3D Biomatrix™ Awarded a Phase I STTR Award to Develop 3D Metastatic Prostate Cancer Assay

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3D Biomatrix, which develops and sells tools that mimic the human cellular environment for drug discovery research and testing, has been awarded a Phase I STTR grant from the National Institutes of Health (NIH) for further development of its Perfecta3D[TM] Hanging Drop Plates to develop a three-dimensional (3D) cell assay for metastatic prostate cancer.

3D spheroid cultures, monocultures and co-cultures, better mimic in vivo tissues than traditional 2D cultures.

3D spheroid cultures, monocultures and co-cultures, better mimic in vivo tissues than traditional 2D cultures.

Three-dimensional cell cultures provide in vitro models that mimic tissues that cannot be modeled in two-dimensions, such as prostate cancer metastasized to bone.

3D Biomatrix, a life sciences company developing and marketing revolutionary solutions for three dimensional (3D) cell cultures, was recently awarded a Phase I STTR grant from the National Institutes of Health (NIH) for the development of a high throughput drug screening metastatic prostate cancer assay utilizing 3D Biomatrix’s Perfecta3D Hanging Drop Plates. The effort for this grant will be shared by 3D Biomatrix and the laboratory of Professor Shuichi Takayama at the University of Michigan.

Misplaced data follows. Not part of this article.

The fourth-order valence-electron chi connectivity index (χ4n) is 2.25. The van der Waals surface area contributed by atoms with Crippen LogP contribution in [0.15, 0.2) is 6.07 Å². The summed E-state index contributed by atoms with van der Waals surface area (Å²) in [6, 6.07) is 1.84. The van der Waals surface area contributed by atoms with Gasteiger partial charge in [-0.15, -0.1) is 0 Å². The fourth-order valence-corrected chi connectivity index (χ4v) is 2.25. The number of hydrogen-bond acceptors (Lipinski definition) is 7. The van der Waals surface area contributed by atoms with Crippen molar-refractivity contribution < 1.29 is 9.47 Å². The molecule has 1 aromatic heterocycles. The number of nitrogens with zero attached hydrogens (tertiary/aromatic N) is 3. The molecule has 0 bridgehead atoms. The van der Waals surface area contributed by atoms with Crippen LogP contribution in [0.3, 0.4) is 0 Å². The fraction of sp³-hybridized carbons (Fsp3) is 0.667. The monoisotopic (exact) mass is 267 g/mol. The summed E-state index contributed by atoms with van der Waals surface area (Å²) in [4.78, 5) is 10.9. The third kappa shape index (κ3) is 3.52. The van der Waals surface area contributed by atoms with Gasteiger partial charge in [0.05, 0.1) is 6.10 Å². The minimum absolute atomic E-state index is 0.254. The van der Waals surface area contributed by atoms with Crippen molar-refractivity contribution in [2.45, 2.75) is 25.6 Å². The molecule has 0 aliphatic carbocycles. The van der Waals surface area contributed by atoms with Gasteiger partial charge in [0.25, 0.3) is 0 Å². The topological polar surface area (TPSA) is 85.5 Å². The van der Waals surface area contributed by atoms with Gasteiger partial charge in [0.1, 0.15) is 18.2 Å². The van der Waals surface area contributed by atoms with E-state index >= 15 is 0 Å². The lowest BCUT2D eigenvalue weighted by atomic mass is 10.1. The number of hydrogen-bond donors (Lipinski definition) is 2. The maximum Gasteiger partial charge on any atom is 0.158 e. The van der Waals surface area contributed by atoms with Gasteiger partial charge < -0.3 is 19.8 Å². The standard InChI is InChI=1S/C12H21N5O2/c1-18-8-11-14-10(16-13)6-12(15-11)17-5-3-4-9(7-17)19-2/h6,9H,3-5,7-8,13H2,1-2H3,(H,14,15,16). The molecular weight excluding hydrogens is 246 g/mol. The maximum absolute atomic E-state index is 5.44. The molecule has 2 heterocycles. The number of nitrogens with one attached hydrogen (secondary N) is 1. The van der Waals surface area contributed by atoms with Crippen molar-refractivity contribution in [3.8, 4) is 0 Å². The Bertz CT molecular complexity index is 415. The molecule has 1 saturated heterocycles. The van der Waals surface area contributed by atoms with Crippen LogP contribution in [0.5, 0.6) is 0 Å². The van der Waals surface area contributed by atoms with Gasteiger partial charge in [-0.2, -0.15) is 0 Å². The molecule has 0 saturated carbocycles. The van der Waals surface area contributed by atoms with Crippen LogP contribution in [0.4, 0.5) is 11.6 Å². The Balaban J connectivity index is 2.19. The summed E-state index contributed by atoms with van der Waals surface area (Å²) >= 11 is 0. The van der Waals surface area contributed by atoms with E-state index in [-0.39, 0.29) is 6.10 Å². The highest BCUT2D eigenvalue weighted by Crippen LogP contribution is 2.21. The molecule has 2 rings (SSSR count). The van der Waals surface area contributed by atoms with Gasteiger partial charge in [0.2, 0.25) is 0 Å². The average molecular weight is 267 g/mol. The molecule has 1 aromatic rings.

Despite the high prevalence of prostate cancer among men in the United States, there is a lack of effective therapies against metastatic versions of the disease. The work described in the STTR grant will facilitate the development of better drugs by providing a high throughput assay that mimics prostate cancer metastasized to bone.

“Three-dimensional cell cultures provide in vitro models that mimic tissues that cannot be modeled in two-dimensions, such as prostate cancer metastasized to bone. The work described in this grant will make this 3D model available in a format ideal for drug discovery.” said 3D Biomatrix CEO Laura Schrader. “The impact for potential treatments is huge.”

Perfecta3D Hanging Drop Plates have been used to mimic prostate, breast, colon, kidney, and other cancers. The Plates are currently available from 3D Biomatrix.

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Meghan Cuddihy
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